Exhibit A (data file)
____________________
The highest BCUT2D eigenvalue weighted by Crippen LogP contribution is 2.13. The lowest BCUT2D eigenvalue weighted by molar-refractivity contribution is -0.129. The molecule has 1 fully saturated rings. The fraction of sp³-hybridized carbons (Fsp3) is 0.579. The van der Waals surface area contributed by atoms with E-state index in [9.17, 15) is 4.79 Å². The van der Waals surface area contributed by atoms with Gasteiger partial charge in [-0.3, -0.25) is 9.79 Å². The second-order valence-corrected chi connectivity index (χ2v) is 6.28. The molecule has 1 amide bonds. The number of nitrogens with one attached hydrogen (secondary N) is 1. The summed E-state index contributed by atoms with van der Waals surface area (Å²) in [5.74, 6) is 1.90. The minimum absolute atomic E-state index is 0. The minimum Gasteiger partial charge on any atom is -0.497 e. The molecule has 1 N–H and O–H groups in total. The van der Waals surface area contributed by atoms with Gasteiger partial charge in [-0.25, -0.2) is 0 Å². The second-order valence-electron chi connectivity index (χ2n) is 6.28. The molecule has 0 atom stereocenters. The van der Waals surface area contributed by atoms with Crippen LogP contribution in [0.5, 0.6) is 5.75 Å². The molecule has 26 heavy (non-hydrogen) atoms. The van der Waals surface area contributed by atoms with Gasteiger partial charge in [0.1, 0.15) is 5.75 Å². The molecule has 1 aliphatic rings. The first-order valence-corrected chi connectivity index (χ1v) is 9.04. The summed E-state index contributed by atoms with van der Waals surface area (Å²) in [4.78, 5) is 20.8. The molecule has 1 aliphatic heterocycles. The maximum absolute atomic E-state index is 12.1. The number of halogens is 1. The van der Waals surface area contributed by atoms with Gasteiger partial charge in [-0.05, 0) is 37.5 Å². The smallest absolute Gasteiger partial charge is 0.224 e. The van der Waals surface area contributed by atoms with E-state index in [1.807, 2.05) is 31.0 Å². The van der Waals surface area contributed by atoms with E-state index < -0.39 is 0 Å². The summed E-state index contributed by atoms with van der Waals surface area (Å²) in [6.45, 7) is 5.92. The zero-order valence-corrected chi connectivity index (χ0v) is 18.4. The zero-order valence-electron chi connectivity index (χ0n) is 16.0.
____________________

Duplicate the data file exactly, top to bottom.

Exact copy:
The highest BCUT2D eigenvalue weighted by Crippen LogP contribution is 2.13. The lowest BCUT2D eigenvalue weighted by molar-refractivity contribution is -0.129. The molecule has 1 fully saturated rings. The fraction of sp³-hybridized carbons (Fsp3) is 0.579. The van der Waals surface area contributed by atoms with E-state index in [9.17, 15) is 4.79 Å². The van der Waals surface area contributed by atoms with Gasteiger partial charge in [-0.3, -0.25) is 9.79 Å². The second-order valence-corrected chi connectivity index (χ2v) is 6.28. The molecule has 1 amide bonds. The number of nitrogens with one attached hydrogen (secondary N) is 1. The summed E-state index contributed by atoms with van der Waals surface area (Å²) in [5.74, 6) is 1.90. The minimum absolute atomic E-state index is 0. The minimum Gasteiger partial charge on any atom is -0.497 e. The molecule has 1 N–H and O–H groups in total. The van der Waals surface area contributed by atoms with Gasteiger partial charge in [-0.25, -0.2) is 0 Å². The second-order valence-electron chi connectivity index (χ2n) is 6.28. The molecule has 0 atom stereocenters. The van der Waals surface area contributed by atoms with Crippen LogP contribution in [0.5, 0.6) is 5.75 Å². The molecule has 26 heavy (non-hydrogen) atoms. The van der Waals surface area contributed by atoms with Gasteiger partial charge in [0.1, 0.15) is 5.75 Å². The molecule has 1 aliphatic rings. The first-order valence-corrected chi connectivity index (χ1v) is 9.04. The summed E-state index contributed by atoms with van der Waals surface area (Å²) in [4.78, 5) is 20.8. The molecule has 1 aliphatic heterocycles. The maximum absolute atomic E-state index is 12.1. The number of halogens is 1. The van der Waals surface area contributed by atoms with Gasteiger partial charge in [-0.05, 0) is 37.5 Å². The smallest absolute Gasteiger partial charge is 0.224 e. The van der Waals surface area contributed by atoms with E-state index in [1.807, 2.05) is 31.0 Å². The van der Waals surface area contributed by atoms with E-state index < -0.39 is 0 Å². The summed E-state index contributed by atoms with van der Waals surface area (Å²) in [6.45, 7) is 5.92. The zero-order valence-corrected chi connectivity index (χ0v) is 18.4. The zero-order valence-electron chi connectivity index (χ0n) is 16.0.